With its vast landscapes, friendly people, and diverse cultures, North Dakota has a wealth of vacation options to offer any visitor. Whether its sporting, hiking, or exploring the state’s variety of cultures and arts: North Dakota has a bit of everything.
For the sporting traveler, North Dakota has more golf courses per capita than any other state in the nation! Designed by some of the world’s legendary designers, the state’s many greens encompass both challenging and relaxing courses, all set in the incredible and scenic setting of North Dakota.
And its those sorts of landscapes that make outdoor recreation so legendary in North Dakota. The 96-mile Maah Daah Hey Trail, winding through the North Dakota Badlands, is a destination track for mountain biking, hiking, and horseback riding. Lake Sakakawea on the Missouri River and Devils Lake cover more than 390,000 acres and are renowned for fantastic fishing. Birding and wildlife viewing, too, is synonymous with North Dakota. The state boasts more wildlife refuges than any other, 13 state parks, and three national park sites with family friendly opportunities to enjoy nature. At Theodore Roosevelt National Park, Sullys Hill National Game Preserve, and the National Buffalo Museum, visitors can throw themselves into the past while viewing wild buffalo, roaming the prairie.
Of course, long before the buffalo owned the plains, even greater creatures roamed the land. Millions of years before North Dakota was a state, prehistoric creatures were living out their legendary adventure. Visitors can literally get their hands dirty while excavating prehistoric sites through an education vacation and fossil dig or, for those who would prefer to see rather than find this Jurassic history, there is the North Dakota Heritage Center, a state museum with amazing fossils, including one of the rarest: a mummified dinosaur named Dakota.
North Dakota is a wealth of history and culture that visitors can explore at state museums, including the North Dakota Heritage Center in Bismarck and the Pembina State Museum in Pembina. Experience the lives of and view artifacts from the Ojibwa, Dakota, Assiniboine, and Cree peoples or explore the Ronald Reagan Minuteman Missile State Historic Site, near Cooperstown, which tells the story of the Cold War and its impact on North Dakota. Visitors to the site will be given a guided tour of topside facilities and the opportunity to journey underground, to the launch facility, which has been preserved for viewing.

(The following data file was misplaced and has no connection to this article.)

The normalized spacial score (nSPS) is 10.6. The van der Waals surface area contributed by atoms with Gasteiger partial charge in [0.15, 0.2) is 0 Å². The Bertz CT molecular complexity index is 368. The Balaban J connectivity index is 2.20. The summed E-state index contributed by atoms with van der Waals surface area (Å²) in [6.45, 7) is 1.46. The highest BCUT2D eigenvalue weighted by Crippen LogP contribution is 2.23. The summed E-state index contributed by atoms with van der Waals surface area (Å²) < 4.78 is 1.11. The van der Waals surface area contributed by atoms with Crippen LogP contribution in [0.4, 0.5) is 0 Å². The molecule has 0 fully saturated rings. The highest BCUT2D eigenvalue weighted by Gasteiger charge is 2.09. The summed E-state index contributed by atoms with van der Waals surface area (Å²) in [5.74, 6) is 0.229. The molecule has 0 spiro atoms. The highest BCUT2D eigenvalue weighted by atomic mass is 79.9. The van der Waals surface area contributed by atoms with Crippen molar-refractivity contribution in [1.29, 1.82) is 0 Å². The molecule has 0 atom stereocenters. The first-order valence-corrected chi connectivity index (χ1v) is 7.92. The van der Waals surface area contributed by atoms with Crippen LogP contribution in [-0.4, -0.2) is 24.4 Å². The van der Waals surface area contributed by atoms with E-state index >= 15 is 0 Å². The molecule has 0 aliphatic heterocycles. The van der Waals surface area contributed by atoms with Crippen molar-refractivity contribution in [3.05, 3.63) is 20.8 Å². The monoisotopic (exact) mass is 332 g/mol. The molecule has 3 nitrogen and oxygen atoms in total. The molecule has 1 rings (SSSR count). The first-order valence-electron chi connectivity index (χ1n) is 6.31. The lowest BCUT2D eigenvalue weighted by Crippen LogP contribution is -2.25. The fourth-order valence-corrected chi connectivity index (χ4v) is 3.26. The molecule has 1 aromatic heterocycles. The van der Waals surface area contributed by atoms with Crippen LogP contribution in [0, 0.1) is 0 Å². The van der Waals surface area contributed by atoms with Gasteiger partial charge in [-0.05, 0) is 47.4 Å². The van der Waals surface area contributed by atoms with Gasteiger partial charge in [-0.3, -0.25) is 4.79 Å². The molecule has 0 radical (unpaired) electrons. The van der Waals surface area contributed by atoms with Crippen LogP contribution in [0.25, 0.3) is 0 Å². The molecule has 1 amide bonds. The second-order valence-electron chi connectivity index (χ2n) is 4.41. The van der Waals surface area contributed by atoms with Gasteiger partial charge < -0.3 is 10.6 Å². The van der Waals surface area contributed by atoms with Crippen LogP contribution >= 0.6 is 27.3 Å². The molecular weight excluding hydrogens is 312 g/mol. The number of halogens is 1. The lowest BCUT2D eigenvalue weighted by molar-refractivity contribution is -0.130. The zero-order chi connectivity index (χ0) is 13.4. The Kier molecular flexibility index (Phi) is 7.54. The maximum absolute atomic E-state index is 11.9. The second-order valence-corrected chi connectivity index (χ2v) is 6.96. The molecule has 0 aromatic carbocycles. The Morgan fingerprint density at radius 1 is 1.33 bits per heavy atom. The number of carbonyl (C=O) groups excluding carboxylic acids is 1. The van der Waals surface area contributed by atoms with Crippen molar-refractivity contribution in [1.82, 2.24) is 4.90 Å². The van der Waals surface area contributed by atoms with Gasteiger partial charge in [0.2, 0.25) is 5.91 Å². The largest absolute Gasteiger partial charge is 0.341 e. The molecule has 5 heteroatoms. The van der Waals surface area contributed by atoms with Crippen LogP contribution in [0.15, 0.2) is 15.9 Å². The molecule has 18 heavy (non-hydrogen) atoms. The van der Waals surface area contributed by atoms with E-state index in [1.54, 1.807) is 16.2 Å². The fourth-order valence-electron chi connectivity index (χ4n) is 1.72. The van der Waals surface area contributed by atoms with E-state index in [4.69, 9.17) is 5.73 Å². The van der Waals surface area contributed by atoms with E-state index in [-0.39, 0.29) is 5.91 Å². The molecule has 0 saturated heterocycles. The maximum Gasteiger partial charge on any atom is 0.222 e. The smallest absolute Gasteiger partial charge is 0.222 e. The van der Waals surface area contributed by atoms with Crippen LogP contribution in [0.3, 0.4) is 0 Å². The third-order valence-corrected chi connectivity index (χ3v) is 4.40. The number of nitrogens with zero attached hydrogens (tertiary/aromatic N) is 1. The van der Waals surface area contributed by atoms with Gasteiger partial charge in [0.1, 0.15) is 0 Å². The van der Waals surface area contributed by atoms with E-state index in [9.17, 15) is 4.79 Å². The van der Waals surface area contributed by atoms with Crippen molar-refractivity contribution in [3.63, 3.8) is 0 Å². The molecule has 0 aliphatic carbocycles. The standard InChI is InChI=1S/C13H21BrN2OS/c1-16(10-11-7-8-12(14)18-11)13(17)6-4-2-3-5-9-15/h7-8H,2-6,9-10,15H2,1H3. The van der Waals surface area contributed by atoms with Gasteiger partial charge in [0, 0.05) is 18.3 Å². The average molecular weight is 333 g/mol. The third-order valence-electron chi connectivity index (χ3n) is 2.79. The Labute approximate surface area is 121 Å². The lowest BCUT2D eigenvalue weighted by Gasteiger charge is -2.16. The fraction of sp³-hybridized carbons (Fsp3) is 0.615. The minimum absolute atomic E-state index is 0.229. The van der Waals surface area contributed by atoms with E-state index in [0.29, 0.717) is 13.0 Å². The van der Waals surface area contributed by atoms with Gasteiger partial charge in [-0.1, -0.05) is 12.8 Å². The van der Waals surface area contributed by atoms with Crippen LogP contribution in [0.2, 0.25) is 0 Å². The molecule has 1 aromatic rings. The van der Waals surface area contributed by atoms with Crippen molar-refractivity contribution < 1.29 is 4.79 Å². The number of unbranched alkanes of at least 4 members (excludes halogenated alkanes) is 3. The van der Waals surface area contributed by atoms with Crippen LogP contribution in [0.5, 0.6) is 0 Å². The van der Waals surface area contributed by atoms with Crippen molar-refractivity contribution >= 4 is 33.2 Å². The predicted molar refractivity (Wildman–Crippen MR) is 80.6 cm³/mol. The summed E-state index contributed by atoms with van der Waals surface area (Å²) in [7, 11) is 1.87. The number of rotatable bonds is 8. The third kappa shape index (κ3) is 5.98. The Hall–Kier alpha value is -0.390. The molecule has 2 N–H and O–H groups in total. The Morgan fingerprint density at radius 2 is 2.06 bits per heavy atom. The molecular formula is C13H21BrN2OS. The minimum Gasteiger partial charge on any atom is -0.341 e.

Long before the era of modern war, cowboys, settlers, and others fought their own battles against the rugged terrain of the wild west. North Dakota’s legacy was forged by Native Americans, members of the U.S. military, railroad workers, and European immigrants who became the farmers, ranchers, and cowboys of Dakota Territory. Visitors can explore their experiences in countless museums and preservation sites, such as the Prairie Village Museum in Rugby or the Railroad Museum of Minot.
North Dakota's Native American tribes have distinct and different origins, histories and languages. Visitors interested in experiencing the past and modern legacy of these cultures will enjoy the Knife River Indian Villages Historic Site – home to Sakakawea when she first met Lewis & Clark’s Corps of Discovery – and the On-A-Slant Indian Village, once home to thousands of Mandan Indians and now a historic site at Fort Abraham Lincoln State Park.
If North Dakotans celebrate anything, its agriculture and food. The best way to experience North Dakota's farms, ranches, and gardens may be to attend any of the events and festivals that celebrate the state’s agricultural culture and heritage. Find farm shows that put on display the massive machinery that make up the modern farm, or old-time harvesting festivals that detail the hard-working methods of the past. Central to any of these events, though, is the food! Travelers can enjoy food-oriented celebrations that change throughout the seasons. Dive into the Juneberry Pie Festival in June, Sauerkraut Day in October, the Pumpkin Art Fest in September, or the Ryder Turkey Day in November.
In the early days of the wild west, North Dakota was a frontier state that appealed to the most adventurous Americans of the time. That spirit lives on, today, in the landscape, arts, and cultures that make up the modern state. A visit to North Dakota will have any visitor recapturing that spirit and heading out on an adventure of their own.